By Steve Pike
Stuart Malin’s home is in the county pocket, but he lives much of the time in a world called Atria. It’s the world of a young man named Ahmenar Ishtam, whose journey ultimately leads him to confront his enemy and his destiny. Along the way, Ahmenar must uncover secrets, fight for a birthright denied, and make choices between love and loyalty.
It’s the world Malin first envisioned in 2002 and like Ahmenar, he’s been on his own personal journey to complete and publish the first in a series of books.
The first book, Rituals, will be launched on its own website, www.ossayu.com, and on Facebook. The first 20 chapters are on the website.
“I’m building an engine using latest and greatest technology,” said Malin, at one time a software developer for IBM at its old Boca Raton headquarters. “I love new technology. I’m a big Java script developer and I’m using Node.js, which is new technology for building a high-performance website. I’m going to build the website so it integrates with Facebook, so you’ll be able to download the first 20 chapters for free.”
Malin is publishing Rituals and its sequels through his own Zhameesha Publishing LLC in Boynton Beach.
Those first 20 chapters are approximately 120 pages. Malin writes in short, concise chapters in order to keep the reader fresh and motivated to remain immersed in Atria, a Tolkien-esque world inhabited by humans who have depleted their natural resources and poisoned their planet’s biosphere.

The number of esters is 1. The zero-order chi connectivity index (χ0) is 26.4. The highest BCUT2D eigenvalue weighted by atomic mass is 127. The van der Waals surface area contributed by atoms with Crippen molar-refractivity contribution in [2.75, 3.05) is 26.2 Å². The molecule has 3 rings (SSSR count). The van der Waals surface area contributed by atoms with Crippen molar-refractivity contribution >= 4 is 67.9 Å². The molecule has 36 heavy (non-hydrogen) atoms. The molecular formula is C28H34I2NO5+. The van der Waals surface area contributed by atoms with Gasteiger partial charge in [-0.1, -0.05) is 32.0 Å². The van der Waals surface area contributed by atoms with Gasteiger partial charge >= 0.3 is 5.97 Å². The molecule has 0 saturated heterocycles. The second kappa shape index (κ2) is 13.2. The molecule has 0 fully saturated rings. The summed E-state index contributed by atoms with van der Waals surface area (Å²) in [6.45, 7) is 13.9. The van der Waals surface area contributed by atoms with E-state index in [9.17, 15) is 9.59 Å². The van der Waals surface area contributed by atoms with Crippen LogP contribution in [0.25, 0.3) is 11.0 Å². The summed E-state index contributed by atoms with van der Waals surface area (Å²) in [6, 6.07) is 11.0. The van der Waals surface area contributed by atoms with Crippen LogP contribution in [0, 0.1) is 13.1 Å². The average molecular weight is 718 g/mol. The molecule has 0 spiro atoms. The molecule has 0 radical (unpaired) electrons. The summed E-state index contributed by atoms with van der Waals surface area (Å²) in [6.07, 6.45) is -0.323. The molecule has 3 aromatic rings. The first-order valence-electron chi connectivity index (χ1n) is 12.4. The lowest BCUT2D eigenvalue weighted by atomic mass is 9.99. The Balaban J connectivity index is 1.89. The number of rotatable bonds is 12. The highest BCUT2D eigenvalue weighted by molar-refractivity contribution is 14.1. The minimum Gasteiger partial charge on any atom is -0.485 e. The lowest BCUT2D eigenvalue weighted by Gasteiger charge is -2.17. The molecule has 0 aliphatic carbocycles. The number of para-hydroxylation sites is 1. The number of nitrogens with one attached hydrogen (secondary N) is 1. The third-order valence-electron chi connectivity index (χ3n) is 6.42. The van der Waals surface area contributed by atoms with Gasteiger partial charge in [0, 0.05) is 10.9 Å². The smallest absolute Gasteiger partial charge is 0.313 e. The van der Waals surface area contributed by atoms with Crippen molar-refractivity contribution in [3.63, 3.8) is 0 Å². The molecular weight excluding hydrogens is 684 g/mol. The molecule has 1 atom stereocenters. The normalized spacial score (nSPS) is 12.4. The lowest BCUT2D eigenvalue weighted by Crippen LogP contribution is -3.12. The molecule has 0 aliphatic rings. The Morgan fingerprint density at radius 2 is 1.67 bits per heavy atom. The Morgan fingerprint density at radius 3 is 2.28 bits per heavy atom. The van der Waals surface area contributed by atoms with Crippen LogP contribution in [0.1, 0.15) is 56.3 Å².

“Their condition could be our near-term future,” Malin said. “They fell over the cliff of biosphere degradation and resource depletion. Their population went into massive decline.
“Optimists might think that’s not going to happen here on Earth, but I’ve studied a lot of deep ecology. Every species consumes its own resources and produces its own toxins. I’m fearful of what human beings are headed for unless we learn to manage our actions. Right now I see no signs of self-control. Atria is a warning.”
Despite first impressions, Rituals and the Atria series aren’t science fiction. Malin describes his work as “social fiction.” He takes the classic mono-myth (hero’s journey) storytelling of Joseph Campbell and the archetypes of Carl Jung and brings them into relevance of our world — if we were to fall off that cliff.
“I always wanted to build a world,” said Malin, who holds a master’s degree in motion control robotics from Rensselaer Polytechnic Institute in Troy, N.Y. “I have a very creative side. On Dec. 18, 2002, I took out a sheet of white paper and doodled out the social structure of Atria.
“For the next three months I doodled in my notebook. I don’t really know what I was doing — it was kind of like a dissociative split. I would call those sessions downloads — of names, people, and history. I had an encyclopedia; I had maps and a back-story. I was learning science I never